Denied Entry to Canada for your Criminal Record?
Are you tired of going through tedious long processes when you have to visit Canada to meet your family or simply for leisure or work because of a crime you committed a long time ago? You can solve this issue by applying for the Criminal Rehabilitation that is offered by the Canadian Government in order to determine if you are deemed rehabilitated. Proving positively will mean you are no longer inadmissible into Canada and are also not required to apply for a temporary resident permit. This will also ease your application for Permanent Residency should you wish to do so.
Charges and Convictions that can deny you Entry into Canada
Generally, temporary residents or external applicants applying for permanent residence are considered to be inadmissible if they
- Were convicted of an offence in Canada (temporary residents only)
- Were convicted of an offence outside Canada that is considered a crime in Canada; or
- Committed an act outside Canada that would be considered a crime under the laws of the country in which the crime occurred and would also be punishable under Canadian law.
If the charges laid against you were withdrawn or pardoned where the offence occurred in Canada, you are not inadmissible; if the charges were withdrawn or pardoned where the offence occurred outside Canada then you may be inadmissible
If you were discharged (absolute or conditional) within Canada then you are not inadmissible, if you were discharged (absolute or conditional) outside of Canada then you may be inadmissible
If you were granted a pardon within Canada under the Criminal Record Act then you are not inadmissible, however, if the offence was committed outside Canada then you may be inadmissible.
Should you believe you are inadmissible, and then you must provide the immigration officer with all details regards court rulings, charges, convictions, pardons, and photocopies of all international laws that apply to you case. This will let the officer determine whether or not you are inadmissible to enter Canada.
I had an offence as a Juvenile can I be Denied Entry to Canada?
A juvenile, or young offender, is a person as described officially in Canada, who is 12 years of age or above but less than 18 years if age.
A young offender is not inadmissible if
- If the conviction was in Canada under the Young Offenders Act or the Youth Criminal Justice Act, unless an adult sentence was given
- The conviction was carried out in manner where the offence was committed outside Canada in a country which has special provisions for young offenders
- The conviction was carried out in a manner where the offence was committed outside Canada in a country which does not have special provisions set for young offenders but the circumstance of the conviction was such that the young offender was not handed out an adult sentence.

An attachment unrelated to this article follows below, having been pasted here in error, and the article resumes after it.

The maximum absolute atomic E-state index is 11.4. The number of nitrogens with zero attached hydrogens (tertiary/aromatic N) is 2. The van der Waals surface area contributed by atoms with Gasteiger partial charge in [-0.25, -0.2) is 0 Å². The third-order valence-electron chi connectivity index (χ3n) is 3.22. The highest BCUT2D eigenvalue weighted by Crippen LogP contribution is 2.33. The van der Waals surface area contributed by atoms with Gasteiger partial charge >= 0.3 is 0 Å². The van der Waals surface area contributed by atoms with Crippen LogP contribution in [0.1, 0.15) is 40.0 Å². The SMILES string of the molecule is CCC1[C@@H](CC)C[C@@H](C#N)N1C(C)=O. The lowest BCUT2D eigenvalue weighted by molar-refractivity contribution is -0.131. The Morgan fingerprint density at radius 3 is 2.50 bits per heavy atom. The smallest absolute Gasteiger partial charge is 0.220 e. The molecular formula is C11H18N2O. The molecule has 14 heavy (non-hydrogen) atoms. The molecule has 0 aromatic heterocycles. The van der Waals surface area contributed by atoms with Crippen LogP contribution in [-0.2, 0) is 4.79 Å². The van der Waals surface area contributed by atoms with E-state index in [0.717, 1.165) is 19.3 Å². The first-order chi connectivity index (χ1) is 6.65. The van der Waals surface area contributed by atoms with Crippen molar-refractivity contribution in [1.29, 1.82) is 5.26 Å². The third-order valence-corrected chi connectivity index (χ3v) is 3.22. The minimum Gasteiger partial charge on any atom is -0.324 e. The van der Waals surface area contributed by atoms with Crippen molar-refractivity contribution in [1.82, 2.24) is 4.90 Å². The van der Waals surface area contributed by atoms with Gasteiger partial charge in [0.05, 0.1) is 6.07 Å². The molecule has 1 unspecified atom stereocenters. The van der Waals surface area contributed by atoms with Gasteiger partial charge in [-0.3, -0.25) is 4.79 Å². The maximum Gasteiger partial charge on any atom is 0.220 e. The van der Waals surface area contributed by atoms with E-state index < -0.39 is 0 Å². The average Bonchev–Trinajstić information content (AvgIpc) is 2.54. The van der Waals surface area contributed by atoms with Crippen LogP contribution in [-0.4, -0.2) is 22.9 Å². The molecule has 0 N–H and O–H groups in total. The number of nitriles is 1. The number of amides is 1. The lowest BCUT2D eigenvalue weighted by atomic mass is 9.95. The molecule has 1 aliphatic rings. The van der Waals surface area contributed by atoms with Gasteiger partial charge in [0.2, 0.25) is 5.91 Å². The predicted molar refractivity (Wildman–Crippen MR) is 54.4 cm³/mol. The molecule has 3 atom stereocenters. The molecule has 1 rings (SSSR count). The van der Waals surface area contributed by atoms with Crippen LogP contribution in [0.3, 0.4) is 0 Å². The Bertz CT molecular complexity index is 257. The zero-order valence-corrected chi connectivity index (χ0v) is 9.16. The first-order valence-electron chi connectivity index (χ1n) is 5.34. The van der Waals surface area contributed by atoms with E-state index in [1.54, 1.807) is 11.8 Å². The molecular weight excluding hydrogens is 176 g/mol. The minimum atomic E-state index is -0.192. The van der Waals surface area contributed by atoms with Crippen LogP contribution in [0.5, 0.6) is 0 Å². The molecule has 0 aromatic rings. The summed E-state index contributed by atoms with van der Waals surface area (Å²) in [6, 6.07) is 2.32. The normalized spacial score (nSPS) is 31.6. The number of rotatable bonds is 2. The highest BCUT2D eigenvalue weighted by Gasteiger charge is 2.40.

You are considered in inadmissible as a young offender if
- You were convicted in an adult court despite the county in which the offence was committed in has special provisions for young offenders
- You were convicted in a country which does not have special provisions for young offenders but anyhow would have been treated as an adult in Canada
Overcoming Criminal Inadmissibility
If the conviction or offence(s) were committed outside Canada
- If you were convicted of a crime outside Canada you move overcome the criminal inadmissibility by
- Applying for rehabilitation or
- You may be deemed rehabilitated if at least 10 years have passed since the day of your conviction and the day on which you committed the offence, if the offence you committed would be punishable under Canadian law with a maximum term of imprisonment of less than 10 years.
If the conviction or offence was committed within Canada, then you must seek for a record suspension – also known as a pardon – from the Parole Board of Canada (PBC)
What is Criminal Rehabilitation
Rehabilitation will legally remove the grounds on which you are considered criminally inadmissible. Rehabilitation means that you have recovered towards a stable lifestyle and that it is unlikely you will be involved in future criminal activity.
Your eligibility to apply for a Criminal Rehabilitation program depends on
- If five years have passed since the day on which you committed the act outside Canada
- If five years have passed since your conviction and the end of the sentence imposed – including probation
When are you Considered Deemed Rehabilitated?
You are Deemed Rehabilitated if at least 10 years have passed since the last day of completion of the sentence imposed or you may apply for rehabilitation if only 5 years have passed since the last day of completion since the sentence was imposed.